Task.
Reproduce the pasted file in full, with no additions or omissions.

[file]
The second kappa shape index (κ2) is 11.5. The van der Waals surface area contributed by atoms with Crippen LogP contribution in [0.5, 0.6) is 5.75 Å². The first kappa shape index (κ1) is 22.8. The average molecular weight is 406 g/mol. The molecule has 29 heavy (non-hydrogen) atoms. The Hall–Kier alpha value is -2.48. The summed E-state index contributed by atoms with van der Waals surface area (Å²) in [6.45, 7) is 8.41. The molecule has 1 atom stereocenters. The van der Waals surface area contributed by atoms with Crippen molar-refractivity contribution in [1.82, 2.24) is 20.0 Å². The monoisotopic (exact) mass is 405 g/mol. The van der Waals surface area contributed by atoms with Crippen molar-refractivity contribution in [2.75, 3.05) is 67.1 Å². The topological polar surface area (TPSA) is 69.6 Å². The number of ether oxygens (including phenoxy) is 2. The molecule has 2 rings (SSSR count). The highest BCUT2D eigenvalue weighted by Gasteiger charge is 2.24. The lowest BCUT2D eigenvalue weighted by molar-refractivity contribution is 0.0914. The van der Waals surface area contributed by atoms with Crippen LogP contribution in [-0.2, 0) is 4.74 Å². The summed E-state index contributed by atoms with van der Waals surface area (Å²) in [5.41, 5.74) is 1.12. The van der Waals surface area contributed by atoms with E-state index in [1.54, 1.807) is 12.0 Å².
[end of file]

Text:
The second kappa shape index (κ2) is 11.5. The van der Waals surface area contributed by atoms with Crippen LogP contribution in [0.5, 0.6) is 5.75 Å². The first kappa shape index (κ1) is 22.8. The average molecular weight is 406 g/mol. The molecule has 29 heavy (non-hydrogen) atoms. The Hall–Kier alpha value is -2.48. The summed E-state index contributed by atoms with van der Waals surface area (Å²) in [6.45, 7) is 8.41. The molecule has 1 atom stereocenters. The van der Waals surface area contributed by atoms with Crippen molar-refractivity contribution in [1.82, 2.24) is 20.0 Å². The monoisotopic (exact) mass is 405 g/mol. The van der Waals surface area contributed by atoms with Crippen molar-refractivity contribution in [2.75, 3.05) is 67.1 Å². The topological polar surface area (TPSA) is 69.6 Å². The number of ether oxygens (including phenoxy) is 2. The molecule has 2 rings (SSSR count). The highest BCUT2D eigenvalue weighted by Gasteiger charge is 2.24. The lowest BCUT2D eigenvalue weighted by molar-refractivity contribution is 0.0914. The van der Waals surface area contributed by atoms with Crippen LogP contribution in [-0.2, 0) is 4.74 Å². The summed E-state index contributed by atoms with van der Waals surface area (Å²) in [5.41, 5.74) is 1.12. The van der Waals surface area contributed by atoms with E-state index in [1.54, 1.807) is 12.0 Å².